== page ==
Parents in New Jersey and throughout the country may not like the idea of paying child support. For some individuals, they are an attempt by their former spouses to extort them. However, child support payments should be viewed as an attempt to provide help for children who need both parents in their lives. Generally speaking, a parent has an opportunity to show how much he or she can afford to pay.
New Jersey residents may be interested in knowing about some of the issues that are considered when it comes to modifying child support. When determining where the children will live, how the kids' time will be divided between their parents and if one person will need to pay child support, the courts consider the circumstances of each family. They have quite a bit of leeway since most child support solutions are not one-size-fits-all.
Many parents in New Jersey find the rules surrounding child support payments to be confusing, especially when it concerns the termination of said payments. These noncustodial parents aren't sure whether they are still obligated to meet their court-mandated financial duties if they are denied visitation. There's also a lot of uncertainty about what happens in the event that the child doesn't want to receive money from the parent.
Even though the court may decide that a non-custodial parent is responsible for paying child support, it is not always the case that parents come through on their financial obligations. Fortunately, the Child Support Agency in New Jersey has several tools at its disposal, all of which have the power to compel the delinquent parent to pay what they owe. Furthermore, the state of New Jersey keeps a digital record of all the child support payments due along with the ones that have been paid.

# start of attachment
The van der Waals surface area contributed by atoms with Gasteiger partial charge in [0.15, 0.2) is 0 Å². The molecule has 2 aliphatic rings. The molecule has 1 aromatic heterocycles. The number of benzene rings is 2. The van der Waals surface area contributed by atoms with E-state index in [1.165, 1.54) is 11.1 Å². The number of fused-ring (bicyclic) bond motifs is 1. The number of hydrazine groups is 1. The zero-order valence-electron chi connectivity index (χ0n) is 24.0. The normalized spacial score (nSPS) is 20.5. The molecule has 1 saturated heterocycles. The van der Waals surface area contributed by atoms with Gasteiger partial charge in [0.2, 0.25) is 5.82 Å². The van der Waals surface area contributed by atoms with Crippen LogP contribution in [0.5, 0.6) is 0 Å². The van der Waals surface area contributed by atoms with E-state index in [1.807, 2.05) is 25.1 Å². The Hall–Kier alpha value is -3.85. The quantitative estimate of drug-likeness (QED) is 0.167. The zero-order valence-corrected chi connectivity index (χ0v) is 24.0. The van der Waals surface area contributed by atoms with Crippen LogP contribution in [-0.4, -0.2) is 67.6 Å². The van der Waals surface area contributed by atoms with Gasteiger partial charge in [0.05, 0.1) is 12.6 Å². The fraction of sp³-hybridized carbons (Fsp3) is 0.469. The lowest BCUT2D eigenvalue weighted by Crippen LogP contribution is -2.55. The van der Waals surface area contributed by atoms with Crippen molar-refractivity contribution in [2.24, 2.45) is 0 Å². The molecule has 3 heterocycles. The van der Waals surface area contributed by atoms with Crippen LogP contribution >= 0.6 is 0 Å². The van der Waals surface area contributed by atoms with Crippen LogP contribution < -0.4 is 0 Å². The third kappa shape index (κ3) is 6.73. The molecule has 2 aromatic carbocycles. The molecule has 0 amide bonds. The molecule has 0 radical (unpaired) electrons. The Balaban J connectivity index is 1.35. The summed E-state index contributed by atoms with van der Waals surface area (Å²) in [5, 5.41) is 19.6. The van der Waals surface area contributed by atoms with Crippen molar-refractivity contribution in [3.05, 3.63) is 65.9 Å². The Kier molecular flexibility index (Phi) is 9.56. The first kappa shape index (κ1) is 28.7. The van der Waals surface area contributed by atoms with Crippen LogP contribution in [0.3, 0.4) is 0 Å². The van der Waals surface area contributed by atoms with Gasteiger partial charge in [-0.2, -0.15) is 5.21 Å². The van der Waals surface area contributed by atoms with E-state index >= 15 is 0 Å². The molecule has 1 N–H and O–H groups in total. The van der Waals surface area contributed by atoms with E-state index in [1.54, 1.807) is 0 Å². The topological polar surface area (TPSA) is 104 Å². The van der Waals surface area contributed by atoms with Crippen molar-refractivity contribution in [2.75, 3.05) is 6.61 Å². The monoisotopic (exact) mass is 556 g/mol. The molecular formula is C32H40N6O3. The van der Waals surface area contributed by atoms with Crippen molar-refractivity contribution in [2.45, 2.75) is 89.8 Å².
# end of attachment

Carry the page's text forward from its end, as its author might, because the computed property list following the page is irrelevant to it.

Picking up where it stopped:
When one parent gives money to another parent in order to promote the general health and welfare of their children, it's called child support. In most situations, support is paid by the parent who does not have custody or only has limited custody or visitation. Laws that affect child support can be different in New Jersey than they are in other states, so it's important for parents to be educated about the rules in their jurisdictions.
New Jersey parents who are involved in child support disputes might need to seek a DNA test to confirm paternity. DNA testing to establish paternity has become very common in child support cases as the results it yields are accurate to up to 99.99 percent. Results could be used to relieve a man of support responsibility or confirm that he needs to be financially responsible for the child.
Many parents in New Jersey share joint custody of their children. Joint custody involves approximately equal parenting time and legal rights. Many parents are contemplating agreeing to share custody of their children wonder how child support works.
Working out a parenting plan can be difficult. You and your ex may not agree, and you might think that you have to go to court to ask a judge to make a ruling because of the difficulties you're running into. Spending time in court is the last thing you want to have to do. It's expensive and time-consuming, and there are many other options available. Try one of these three methods to come to a parenting plan agreement before you turn to a court for assistance.
In the past, children in New Jersey did not become emancipated for purposes of child support simply by reaching the age of 18. Rather, a child reaching 18 established prima facie evidence of emancipation, and it required further investigation to determine whether child support obligations should be terminated. In sum, there was no automatic termination of child support upon a child reaching a certain age. Governor Christie changed this on January 19th, 2016.